Gerald Ford CVN 78
GERALD R. FORD CLASS:
BUILDER: Huntington Ingalls Industries – Newport News Shipbuilding
COMMISSIONED: July 22, 2017
PROPULSION: Two nuclear reactors, four shafts
LENGTH: 1,092 feet
BEAM: 134 feet, Flight Deck Width: 256 feet
DISPLACEMENT: Approximately 100,000 long tons full load
SPEED: 30+ knots (34.5+ miles per hour)
CREW: Approximately 4,550 (ship, air wing and staff)
ARMAMENT: Evolved Sea Sparrow Missile, Rolling Airframe Missile, CIWS
The Ford class incorporates advancements in technology that make the carrier more capable and more efficient, while also providing it with the ability to implement future advancements in technology with relative ease. With increased capability and reduced total-ownership costs – through, e.g., manpower reductions and innovations, such as greater electrical production from the nuclear power plant, the use of fiber-optic networks, improved corrosion control, and the use of new, lightweight materials – CVN 78 and future Ford-class carriers package increased warfighting capability and enhanced survivability in a platform that will keep pace with the threat through the course of the 21st century.
THE ISLAND on CVN 78 is smaller and further aft than that of previous carriers, increasing space for flight-deck operations and aircraft maintenance, thus enabling the ship and air wing to launch more aircraft sorties per day.
CVN 78 has replaced legacy steam‐powered systems with electric-drive components. With three times the electrical-generation capacity of any previous carrier, the ship is readily susceptible of future modernization with new and emerging technologies throughout its 50-year service life.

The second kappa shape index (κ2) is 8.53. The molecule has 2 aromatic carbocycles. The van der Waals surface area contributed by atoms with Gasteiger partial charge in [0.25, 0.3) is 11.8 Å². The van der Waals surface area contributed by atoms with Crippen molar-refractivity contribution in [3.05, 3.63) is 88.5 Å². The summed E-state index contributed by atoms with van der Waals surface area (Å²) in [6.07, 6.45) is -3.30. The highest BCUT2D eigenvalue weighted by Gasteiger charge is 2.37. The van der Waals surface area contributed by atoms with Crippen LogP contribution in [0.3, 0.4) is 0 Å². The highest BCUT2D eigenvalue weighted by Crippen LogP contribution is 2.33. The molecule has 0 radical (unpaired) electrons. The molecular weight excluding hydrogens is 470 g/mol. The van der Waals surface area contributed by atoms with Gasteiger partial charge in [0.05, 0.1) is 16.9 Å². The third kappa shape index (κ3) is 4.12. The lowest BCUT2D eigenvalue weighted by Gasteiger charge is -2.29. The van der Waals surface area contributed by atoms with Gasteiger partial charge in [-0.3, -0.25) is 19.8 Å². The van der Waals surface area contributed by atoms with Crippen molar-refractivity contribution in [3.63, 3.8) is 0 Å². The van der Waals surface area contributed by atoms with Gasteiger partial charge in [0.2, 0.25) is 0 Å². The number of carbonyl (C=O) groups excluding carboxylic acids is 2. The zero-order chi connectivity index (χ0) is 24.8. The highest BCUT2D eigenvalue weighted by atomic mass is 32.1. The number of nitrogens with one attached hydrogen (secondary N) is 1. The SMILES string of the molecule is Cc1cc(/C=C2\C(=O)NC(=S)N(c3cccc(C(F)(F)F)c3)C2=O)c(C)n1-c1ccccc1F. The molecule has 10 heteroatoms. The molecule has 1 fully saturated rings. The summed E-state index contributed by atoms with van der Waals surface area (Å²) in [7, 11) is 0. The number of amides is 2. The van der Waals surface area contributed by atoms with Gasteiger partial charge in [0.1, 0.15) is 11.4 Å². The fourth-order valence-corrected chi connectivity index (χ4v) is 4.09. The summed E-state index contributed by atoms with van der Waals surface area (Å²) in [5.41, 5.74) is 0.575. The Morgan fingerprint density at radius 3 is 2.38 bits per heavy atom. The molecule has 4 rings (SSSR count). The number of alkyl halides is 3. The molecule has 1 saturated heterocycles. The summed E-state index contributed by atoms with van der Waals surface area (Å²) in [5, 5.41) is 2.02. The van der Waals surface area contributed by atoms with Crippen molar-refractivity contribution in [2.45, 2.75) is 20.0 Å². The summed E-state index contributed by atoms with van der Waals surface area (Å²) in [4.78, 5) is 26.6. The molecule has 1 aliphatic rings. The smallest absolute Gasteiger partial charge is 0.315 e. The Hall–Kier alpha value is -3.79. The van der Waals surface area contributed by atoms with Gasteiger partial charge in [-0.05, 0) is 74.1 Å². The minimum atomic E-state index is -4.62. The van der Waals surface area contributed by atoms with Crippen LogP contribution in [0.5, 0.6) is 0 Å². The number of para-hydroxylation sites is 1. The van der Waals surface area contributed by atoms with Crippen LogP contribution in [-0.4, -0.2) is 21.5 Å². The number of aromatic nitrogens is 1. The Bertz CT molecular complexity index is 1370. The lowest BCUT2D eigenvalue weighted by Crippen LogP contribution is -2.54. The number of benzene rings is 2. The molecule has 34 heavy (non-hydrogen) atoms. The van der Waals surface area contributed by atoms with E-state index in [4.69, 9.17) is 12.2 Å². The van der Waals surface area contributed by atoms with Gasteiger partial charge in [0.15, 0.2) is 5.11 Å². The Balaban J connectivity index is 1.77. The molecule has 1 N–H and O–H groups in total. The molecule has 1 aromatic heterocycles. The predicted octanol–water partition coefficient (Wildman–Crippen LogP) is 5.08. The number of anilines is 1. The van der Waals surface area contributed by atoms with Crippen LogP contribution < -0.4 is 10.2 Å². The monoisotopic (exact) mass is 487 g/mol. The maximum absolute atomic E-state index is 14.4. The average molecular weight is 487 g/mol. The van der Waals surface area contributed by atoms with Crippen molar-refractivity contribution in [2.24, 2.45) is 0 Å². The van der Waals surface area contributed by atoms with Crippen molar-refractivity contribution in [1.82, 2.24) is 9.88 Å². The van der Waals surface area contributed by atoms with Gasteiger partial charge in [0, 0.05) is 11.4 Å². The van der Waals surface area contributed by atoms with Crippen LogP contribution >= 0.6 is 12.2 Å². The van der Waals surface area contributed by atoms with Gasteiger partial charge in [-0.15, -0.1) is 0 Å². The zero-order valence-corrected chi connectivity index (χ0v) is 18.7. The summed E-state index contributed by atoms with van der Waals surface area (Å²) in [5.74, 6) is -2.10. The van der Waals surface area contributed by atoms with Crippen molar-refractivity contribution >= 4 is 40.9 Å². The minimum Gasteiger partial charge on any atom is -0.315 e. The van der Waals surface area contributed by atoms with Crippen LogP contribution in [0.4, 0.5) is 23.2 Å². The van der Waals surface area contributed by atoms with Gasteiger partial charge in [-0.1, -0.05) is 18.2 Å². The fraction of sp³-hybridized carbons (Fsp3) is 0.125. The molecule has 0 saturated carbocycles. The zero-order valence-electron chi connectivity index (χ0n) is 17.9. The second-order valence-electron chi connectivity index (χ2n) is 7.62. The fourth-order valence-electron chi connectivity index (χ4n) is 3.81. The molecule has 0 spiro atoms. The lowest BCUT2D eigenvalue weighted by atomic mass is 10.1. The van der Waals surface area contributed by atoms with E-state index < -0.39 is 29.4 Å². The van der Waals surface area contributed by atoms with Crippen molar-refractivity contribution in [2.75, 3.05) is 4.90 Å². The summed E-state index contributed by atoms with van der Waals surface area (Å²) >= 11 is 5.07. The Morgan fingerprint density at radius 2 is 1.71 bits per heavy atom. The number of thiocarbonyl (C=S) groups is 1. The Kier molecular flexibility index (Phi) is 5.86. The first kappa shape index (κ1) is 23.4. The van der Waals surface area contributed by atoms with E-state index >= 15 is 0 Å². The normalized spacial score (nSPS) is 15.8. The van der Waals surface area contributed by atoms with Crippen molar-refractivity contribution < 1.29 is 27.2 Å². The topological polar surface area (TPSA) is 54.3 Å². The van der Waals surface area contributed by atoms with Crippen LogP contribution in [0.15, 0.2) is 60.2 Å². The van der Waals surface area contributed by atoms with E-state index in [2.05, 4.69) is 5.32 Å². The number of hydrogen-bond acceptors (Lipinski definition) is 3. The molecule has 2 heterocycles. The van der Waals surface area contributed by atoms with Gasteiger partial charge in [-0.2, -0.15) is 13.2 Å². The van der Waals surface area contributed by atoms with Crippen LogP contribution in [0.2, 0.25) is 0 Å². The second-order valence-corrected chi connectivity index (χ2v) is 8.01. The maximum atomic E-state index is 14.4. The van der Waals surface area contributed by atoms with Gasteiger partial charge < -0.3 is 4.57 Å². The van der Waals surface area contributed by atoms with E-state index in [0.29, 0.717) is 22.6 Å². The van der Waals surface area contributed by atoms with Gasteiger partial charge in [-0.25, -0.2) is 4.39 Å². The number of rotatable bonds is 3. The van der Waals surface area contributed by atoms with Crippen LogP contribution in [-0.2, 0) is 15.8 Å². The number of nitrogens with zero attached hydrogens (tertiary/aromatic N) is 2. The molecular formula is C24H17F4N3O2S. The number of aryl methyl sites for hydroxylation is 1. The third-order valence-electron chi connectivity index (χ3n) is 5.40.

A LONGER TIME between maintenance availabilities allows for increased steaming days over the life of the ship.
Its IMPROVED SURVIVABILITY includes improvements in hull design, firefighting systems, and weapons stowage.
Improved WEAPONS AND MATERIAL HANDLING are provided by the Advanced Weapons Elevators, which provide faster movement of ordnance from magazines to aircraft.
FORD-CLASS AIRCRAFT CARRIERS include new and innovative technologies to launch and recover (land) aircraft.
The Ford-class electromagnetic-powered aircraft launch system (EMALS) offers numerous advantages over the traditional steam-powered catapults of the Nimitz-class carriers.
EMALS provides for more accurate end-speed control, with a smoother acceleration at both high and low speeds.
The system also possesses the necessary energy capacity to support an increased launch envelope and a capability of launching both current and future carrier air wing platforms – from the lightest unmanned aerial vehicles to heavy strike fighters.
The Advanced Arresting Gear (AAG) system provides Ford-class ships with the ability to recover both current and projected carrier-based, tailhook-equipped aircraft, and is the follow-on system to the Mark-7 system of the Nimitz class.
AAG allows for the recovery of a broader range of aircraft and, through its greater control, reduces the fatigue-impact load on the recovered platforms.
The AAG architecture includes built-in test and diagnostic technologies.
Ford-class carriers include QUALITY OF LIFE enhancements, such as improved berthing compartments, better gyms, and more ergonomic work spaces.